https://arxiv.org/ftp/arxiv/papers/1209/1209.5323.pdf

So it claims that a minimum mass of at least 0.12 Earth is necessary for a world to retain a substantial, long-lived atmosphere.

Assuming that a world with 0.12 the mass of Earth has the density of the Moon, it would 0.5525 the radius of Earth (and thus 3,556 Kilometers) and an escape velocity of 5.186 kilometers per second (0.4636 that of Earth).

Assuming that a world with 0.12 the mass of Earth has the density of Mars, it would 0.55202 the radius of Earth (and thus 3,516.9 Kilometers) and an escape velocity of 5.215 kilometers per second (0.4662 that of Earth).

It is possible that worlds with masses as low as 0.12 Earth can't retain oxygen, but can retain heavier gases enough to have sufficient pressure to maintain liquid water on the surface.

In any case, a world with an escape velocity as low as 6.25 kilometers per second, or maybe even 5.0 kilometers per second, might retain oxygen for a long time while rapidly losing hydrogen produced by ultraviolet light breaking up molecules of water.

You might want your world to be a water would, with a world wide ocean many kilometers deep covering all the land. It is possible that the exotic temperatures and pressures at the bottom of the ocean might slow down the interactions between oxygen dissolved in the water and the solid matter at the bottom of the ocean, thus reducing the rate at which oxygen is removed from the atmosphere.

Or you might want your world to have a lot of land surface, but a lot of the land surface might be covered with ice and snow.

Water vapor is a strong greenhouse gas. But if your world's atmosphere originally has 10 or 20 percent water vapor, almost all of that would have to be broken up into oxygen and hydrogen, and the hydrogen lost.

According to table 4 on page 21 of Habitable Planets for Man humans can tolerate up to 25 millimeters of mercury pressure of water vapor, depending on the temperature. Earth's atmosphere at sea level has a total pressure of 760 millimeters of mercury, thus making the maximum water vapor about 3.2 percent of the atmosphere.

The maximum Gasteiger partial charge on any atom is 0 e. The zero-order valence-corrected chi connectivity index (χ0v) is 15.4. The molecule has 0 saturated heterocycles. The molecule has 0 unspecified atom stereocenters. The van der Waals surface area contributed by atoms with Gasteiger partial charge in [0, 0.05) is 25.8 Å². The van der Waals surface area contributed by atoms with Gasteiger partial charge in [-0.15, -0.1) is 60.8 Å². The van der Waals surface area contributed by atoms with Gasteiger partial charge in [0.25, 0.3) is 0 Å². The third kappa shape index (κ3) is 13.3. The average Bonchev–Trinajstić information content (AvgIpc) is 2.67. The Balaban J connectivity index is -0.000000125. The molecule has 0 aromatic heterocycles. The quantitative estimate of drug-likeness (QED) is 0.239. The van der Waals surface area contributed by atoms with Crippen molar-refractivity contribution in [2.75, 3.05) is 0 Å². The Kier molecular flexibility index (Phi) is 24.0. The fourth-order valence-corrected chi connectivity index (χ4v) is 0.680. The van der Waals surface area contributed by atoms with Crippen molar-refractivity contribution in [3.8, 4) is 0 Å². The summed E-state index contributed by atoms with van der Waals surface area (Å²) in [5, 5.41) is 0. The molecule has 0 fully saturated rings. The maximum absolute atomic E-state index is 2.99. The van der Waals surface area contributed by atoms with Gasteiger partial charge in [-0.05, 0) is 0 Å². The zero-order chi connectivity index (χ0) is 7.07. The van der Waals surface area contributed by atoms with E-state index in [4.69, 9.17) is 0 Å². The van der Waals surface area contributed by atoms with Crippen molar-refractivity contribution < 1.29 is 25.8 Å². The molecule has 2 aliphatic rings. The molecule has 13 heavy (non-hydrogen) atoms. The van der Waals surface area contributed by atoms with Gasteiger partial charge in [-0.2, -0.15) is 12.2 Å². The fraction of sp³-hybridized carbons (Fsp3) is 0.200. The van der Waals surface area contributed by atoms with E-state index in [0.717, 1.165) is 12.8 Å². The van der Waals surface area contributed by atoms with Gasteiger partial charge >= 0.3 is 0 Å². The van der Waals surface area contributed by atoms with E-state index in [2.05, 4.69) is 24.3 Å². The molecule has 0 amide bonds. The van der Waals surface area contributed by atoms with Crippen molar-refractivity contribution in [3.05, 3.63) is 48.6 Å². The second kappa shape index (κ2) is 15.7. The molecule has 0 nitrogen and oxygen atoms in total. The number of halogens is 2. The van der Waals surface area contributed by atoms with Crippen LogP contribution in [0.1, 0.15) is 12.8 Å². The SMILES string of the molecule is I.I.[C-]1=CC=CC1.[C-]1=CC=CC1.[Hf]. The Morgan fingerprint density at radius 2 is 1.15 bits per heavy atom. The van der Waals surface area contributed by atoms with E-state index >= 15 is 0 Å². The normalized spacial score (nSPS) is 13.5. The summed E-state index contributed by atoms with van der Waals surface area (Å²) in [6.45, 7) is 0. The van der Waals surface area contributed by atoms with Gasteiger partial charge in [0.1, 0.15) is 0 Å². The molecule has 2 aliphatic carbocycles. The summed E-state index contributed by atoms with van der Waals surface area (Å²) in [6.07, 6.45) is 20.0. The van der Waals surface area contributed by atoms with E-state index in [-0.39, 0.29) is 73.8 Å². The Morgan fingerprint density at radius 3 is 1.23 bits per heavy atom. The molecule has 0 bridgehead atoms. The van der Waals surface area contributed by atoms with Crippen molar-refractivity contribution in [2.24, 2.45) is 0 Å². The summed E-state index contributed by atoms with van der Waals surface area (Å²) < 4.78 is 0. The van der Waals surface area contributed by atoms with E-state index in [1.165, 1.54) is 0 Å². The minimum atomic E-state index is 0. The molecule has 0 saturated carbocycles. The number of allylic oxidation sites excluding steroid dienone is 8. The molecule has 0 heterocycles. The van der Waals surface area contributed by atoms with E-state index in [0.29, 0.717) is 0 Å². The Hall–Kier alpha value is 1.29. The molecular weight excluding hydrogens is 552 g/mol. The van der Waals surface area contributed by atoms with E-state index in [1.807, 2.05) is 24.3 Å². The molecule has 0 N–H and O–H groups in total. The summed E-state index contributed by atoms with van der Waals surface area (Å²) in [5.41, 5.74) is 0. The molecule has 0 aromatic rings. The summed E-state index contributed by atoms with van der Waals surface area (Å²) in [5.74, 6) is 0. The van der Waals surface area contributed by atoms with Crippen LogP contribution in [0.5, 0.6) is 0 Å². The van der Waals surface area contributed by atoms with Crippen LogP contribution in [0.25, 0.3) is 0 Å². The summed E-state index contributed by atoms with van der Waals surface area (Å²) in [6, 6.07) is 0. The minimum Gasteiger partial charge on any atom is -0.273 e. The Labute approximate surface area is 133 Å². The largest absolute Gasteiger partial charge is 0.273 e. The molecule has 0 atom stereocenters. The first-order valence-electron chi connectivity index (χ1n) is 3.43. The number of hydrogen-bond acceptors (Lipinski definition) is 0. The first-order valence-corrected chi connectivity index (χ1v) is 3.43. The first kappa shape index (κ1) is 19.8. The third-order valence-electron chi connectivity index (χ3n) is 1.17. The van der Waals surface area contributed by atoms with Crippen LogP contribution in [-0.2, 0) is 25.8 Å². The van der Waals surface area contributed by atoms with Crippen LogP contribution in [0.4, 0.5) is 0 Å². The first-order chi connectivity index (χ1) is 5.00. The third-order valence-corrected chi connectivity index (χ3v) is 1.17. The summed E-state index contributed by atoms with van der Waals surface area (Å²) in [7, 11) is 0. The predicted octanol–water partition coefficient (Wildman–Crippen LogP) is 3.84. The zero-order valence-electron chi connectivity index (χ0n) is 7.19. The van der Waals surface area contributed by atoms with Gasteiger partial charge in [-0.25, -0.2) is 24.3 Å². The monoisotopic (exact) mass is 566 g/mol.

So most of the water vapor would have to be taken out of the atmosphere and its greenhouse effect would be greatly reduced, lowering the temperatures on your world. That decrease in temperature might be enough to freeze over most of the oceans with pack ice and for glaciers to cover most of the land of the planet. That would reduce the area where oxygen in the atmosphere could react with ground and rock to be taken out of the atmosphere.

Another possibility is that your world had life for billions of years and those lifeforms produced an oxygen rich atmosphere after billions of years, and then all life on the world was ended.

for example, a direct hit by the beam from a gamma ray burster would destroy the ozone layer which would permit ultraviolet rays to reach the surface. The ultraviolet rays would kill all life on land and all life at the surface of he ocean. Only bacteria inside rocks and lifeforms by deepsea vents could survive.

And it would take many thousands or millions of years for oxygen in the atmosphere to interact with other matter and form solid oxygen compounds on the ground. And maybe the continuing ultraviolet radiation would break up water vapor molecules to partially replace the oxygen. So if humans visit that world soon enough after the gamma ray burst struck, there would still be an oxygen rich atmosphere despite the lack of plant life to maintain it for geological ages.

$\endgroup$

You must log in to answer this question.

Not the answer you're looking for? Browse other questions tagged .